rights and women’s rights journalist<br />

and activist. Gauri was known for<br />

campaigning for women’s rights,<br />

speaking against right-wing Hindu<br />

extremism, and opposing caste-based<br />

discrimination.<br />

On September 5th, 2017, she was shot<br />

dead in front of her residence in south<br />

Bengaluru. After her death, there was<br />

nationwide outrage with protests being<br />

held in many cities across India.<br />

Micaela García<br />

10-04-2017<br />

Women’s rights activist<br />

Argentina<br />

Sherly Montoya<br />

04-04-2017<br />

Women’s human rights defender<br />

Honduras<br />



Angiza was a women’s rights defender<br />

and politician. She was determinded<br />

to defend the right to education and<br />

women’s rights.<br />

Angiza was an active provincial council<br />

member in Nangarhar when she was<br />

killed following a bomb attack on her<br />

vehicle. Her death highlights the danger<br />

that Afghan women face when taking<br />

up political positions.<br />

Yorganis Isabel Varela<br />

30-01-2917<br />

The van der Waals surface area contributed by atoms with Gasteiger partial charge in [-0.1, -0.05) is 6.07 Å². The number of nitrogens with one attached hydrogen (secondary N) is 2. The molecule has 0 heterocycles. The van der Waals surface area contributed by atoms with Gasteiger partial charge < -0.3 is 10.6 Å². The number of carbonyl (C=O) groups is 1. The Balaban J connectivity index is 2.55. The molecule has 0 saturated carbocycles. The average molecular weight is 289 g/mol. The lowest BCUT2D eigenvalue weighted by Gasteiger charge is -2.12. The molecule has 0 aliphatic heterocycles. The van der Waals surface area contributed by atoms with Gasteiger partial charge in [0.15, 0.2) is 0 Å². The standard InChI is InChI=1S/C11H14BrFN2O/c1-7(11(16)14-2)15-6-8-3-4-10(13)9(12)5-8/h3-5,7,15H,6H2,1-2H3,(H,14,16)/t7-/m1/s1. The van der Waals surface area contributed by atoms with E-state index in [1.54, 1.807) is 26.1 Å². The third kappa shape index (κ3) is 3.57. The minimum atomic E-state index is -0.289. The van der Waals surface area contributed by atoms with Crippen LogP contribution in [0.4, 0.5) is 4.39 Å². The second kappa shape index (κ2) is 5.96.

Indigenous women’s rights defender<br />

Columbia<br />

Berta Cáceres Flores<br />

02-03-2016<br />

Indigenous leader/ feminist activist<br />

Honduras<br />


24 APRIL 2015, PAKISTAN<br />

Sabeen was one of Pakistan’s most<br />

prominent women and human right’s<br />

activists and the founder of The Second<br />

Floor, a cafe that is a community space<br />

for open dialogue.<br />

On April 24th, 2015, Sabeen was shot<br />

and killed in front of her mother.<br />

“Fear is just a line in your head. You can<br />

choose what side of the line you want to<br />

be on” - Sabeen Mahmud.<br />

Hande Kader<br />

Body found 12-08-2016<br />

LGBTI activist<br />

Turkey<br />

Francela Méndez<br />

31-05-2015<br />

<strong>Gender</strong> justice defender<br />

El Salvador<br />


14 MARCH 2018, BRAZIL<br />

Marielle was a prominent Brazilian<br />

politician, sociologist, feminist and<br />

human rights’ activist. She was an<br />

outspoken critic of police brutality and<br />

killings, and stood as Rio de Janiero’s<br />

city councillor.<br />

On March, 14th, 2018, Marielle was shot<br />

in a car after delivering a speech. Latin<br />

America faces grave issues with killings<br />

of female activists. By April 2022, 52<br />

activists had already been killed in<br />

Columbia since the start of the year.<br />

Intisar al-Hasairi<br />

24-02-2015<br />

<strong>Gender</strong> justice defender<br />

Libya<br />

Losana McGowan<br />

04-05-2015<br />

<strong>Gender</strong> issues advocate<br />

Fiji<br />

*All references for this newspaper can be found on www.actionvillageindia.org.uk/genderequality